Utah congressional front-runner John Curtis says he supports Trump agenda, ignores the ‘distractions’

Bennett says if Curtis is elected he won’t get luxury of multiple-choice options in votes in the U.S. House.<br>

Republican candidate John Curtis speaks during a debate at the Utah Valley Convention Center Friday, July 28, 2017, in Provo, Utah. Republican candidates Chris Herrod, Tanner Ainge and Curtis, vying for the seat vacated by U.S. Rep. Jason Chaffetz, debated on topics ranging from healthcare to religious freedom. (AP Photo/Rick Bowmer)

Provo Mayor John Curtis finds places where he can support Donald Trump by focusing on the president’s agenda and ignoring his “distractions,” he said during an online debate Tuesday in the special election to fill Utah’s vacant congressional seat.

“I think Utah wants the Trump agenda: tax reform, a strong economy, a strong national defense, great Supreme Court nominations,” said the Republican candidate and front-runner in the race.

His competitors bristled at the suggestion.

“I find that to be somewhat of a disturbing answer from John Curtis,” rebutted the new United Utah Party’s Jim Bennett.

FILE - In this June 21, 2017, file photo, Jim Bennett speaks to reporters during a news conference at the federal courthouse in Salt Lake City. Bennett, the son of the late U.S. Sen. Bob Bennett, sued to get on the ballot with his new political party in the special election to fill the seat of outgoing U.S. Rep. Jason Chaffetz of Utah. Judge David Nuffer said in a hearing Friday, July 14, 2017, that he's not ready to rule on whether he'll order state officials to include Bennett and his United Utah Party on the November ballot but he intends to make a decision soon. (AP Photo/Rick Bowmer, File)

“I also disagree that most Utahns favor the Trump agenda,” added Democrat Kathie Allen.

During the sometimes feisty 54-minute debate hosted by KSL Radio, the top three contenders bidding for former Rep. Jason Chaffetz’s seat responded to seven questions that bounced from health care to public lands to education. Their answers about the president’s leadership during his first nine months in office highlighted the biggest tensions and ideological differences among them.

Bennett, a moderate third-party contender, vocally and assertively poked at Curtis for his stance throughout the forum.

He criticized the mayor for his “complete silence” on gun control after the mass shooting in Las Vegas (though Curtis did come out against bump stocks that convert semi-automatic rifles into essentially machine guns). He picked at his solutions for health-care reform, suggesting they would not be feasible during emergencies. And he called Curtis out for running two campaign ads on Facebook — one exhorting Congress to “build the wall” and the other calling to “stop sanctuary cities” — that were later taken down.

“I regret with all my heart the Facebook post,” Curtis responded. “It was put up by a third-party vendor, and I also will agree that the response was less than perfect as well. … Instead of actually causing a meaningful dialogue about immigration, it actually just increased the level of divisiveness, and I found myself a victim of being attacked with divisiveness as well.”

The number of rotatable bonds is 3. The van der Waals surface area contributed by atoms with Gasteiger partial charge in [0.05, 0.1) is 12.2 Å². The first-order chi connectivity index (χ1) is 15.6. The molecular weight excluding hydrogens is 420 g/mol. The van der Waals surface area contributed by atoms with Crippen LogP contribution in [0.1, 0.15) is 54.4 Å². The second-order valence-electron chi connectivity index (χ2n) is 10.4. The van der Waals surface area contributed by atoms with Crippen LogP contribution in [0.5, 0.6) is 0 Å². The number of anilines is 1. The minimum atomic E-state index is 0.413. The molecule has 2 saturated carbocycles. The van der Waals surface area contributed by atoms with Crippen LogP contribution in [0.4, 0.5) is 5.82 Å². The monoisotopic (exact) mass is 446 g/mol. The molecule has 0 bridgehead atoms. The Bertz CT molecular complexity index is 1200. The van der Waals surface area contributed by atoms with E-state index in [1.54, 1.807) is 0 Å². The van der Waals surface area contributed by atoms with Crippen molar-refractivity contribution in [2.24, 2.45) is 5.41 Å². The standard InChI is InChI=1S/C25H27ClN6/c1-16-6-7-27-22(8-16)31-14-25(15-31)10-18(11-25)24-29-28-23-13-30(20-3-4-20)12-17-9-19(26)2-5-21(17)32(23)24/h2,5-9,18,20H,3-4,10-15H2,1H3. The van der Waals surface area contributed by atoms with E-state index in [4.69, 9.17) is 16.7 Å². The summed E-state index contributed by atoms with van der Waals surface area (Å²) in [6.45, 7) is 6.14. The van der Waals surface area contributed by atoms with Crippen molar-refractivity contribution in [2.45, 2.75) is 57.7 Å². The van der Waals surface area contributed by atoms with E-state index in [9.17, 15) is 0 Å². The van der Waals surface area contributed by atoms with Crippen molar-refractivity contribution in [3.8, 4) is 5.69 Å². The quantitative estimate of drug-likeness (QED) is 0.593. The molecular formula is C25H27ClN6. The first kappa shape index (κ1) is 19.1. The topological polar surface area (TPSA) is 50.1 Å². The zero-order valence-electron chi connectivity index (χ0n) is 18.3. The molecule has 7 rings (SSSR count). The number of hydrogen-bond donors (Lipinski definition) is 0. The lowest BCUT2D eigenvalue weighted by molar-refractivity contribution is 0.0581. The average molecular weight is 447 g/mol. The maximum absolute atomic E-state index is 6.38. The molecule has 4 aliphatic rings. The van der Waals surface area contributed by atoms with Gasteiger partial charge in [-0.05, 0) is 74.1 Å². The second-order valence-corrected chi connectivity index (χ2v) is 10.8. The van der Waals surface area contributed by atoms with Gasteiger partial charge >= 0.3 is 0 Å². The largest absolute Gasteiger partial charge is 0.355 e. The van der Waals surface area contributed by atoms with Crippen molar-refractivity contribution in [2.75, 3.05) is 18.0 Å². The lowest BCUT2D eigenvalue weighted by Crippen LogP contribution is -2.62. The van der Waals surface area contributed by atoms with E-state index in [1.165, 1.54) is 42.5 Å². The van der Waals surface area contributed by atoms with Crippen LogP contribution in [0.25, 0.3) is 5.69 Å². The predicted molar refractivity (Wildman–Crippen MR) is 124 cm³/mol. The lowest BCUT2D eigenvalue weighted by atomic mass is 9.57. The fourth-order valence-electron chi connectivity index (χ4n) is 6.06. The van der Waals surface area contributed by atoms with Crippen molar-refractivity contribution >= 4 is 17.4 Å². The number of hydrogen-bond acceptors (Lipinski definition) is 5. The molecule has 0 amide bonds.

Curtis told The Salt Lake Tribune editorial board later on Tuesday that he “really blew it” with the ads. The mayor said if it’s the best solution for border security that he would support a wall between the United States and Mexico — Trump’s oft-touted answer to illegal immigration — but the idea “carries all of this pent-up racism.”

His views on immigration, Curtis added, are more sympathetic than that.

Bennett was quick to counter.

“You can regret the post. You can regret the response. But what’s difficult is figuring out where you stand,” he said. “Do you support a wall or do you not support a wall? When you get to the House of Representatives, you don’t get a multiple choice option. You have to vote yea or nay.”

Curtis is “a man of integrity,” Bennett added, caught trying to balance his ethics with the agenda of Trump, who has “so many serious character flaws.” Allen, too, said the president’s tweets and provocations of North Korea “don’t reflect a mature leader.”

(Scott Sommerdorf | The Salt Lake Tribune) Democrat Kathie Allen during an interview in her campaign offices, Thursday, September 14, 2017. Allen is running for former Utah Rep. Jason Chaffetz's seat.

The mayor later joked that his wife only had to plug her ears three times during the debate — which he considered an improvement after a bruising Republican primary where he was attacked for not aligning far enough to the right.

“For three months I was a flaming liberal and now I’m too conservative. It’s kind of funny,” he said. The mayor did not vote for Trump in the 2016 president election and instead wrote in a “good friend’s name.”

“I think the problem is that if you’re willing to throw anything you want into the Trump agenda then you can find fault with it.”

Curtis has polled strongly in the race, nearly 38 percentage points ahead of Allen and more than 48 ahead of Bennett, in the deeply red 3rd Congressional District.

Bennett and Curtis aligned on public lands, welcoming a scaled-back version of Bears Ears National Monument. Allen said that would be “a slap in the face” to the tribes who wanted that area protected by federal decree.

She called for universal health care while they talked about market forces.

And the three agreed that they would try to improve the dysfunction in Washington and work across party lines if elected to Congress (though Bennett said he’s in “a unique position to rise above the fray” as a third-party candidate).

There are at least two more debates before the Nov. 7 election. One is set for Friday at Sandy’s Eastmont Middle School at 6:30 p.m. The other will be Oct. 18 starting at 6 p.m. at Brigham Young University’s KBYU Studios.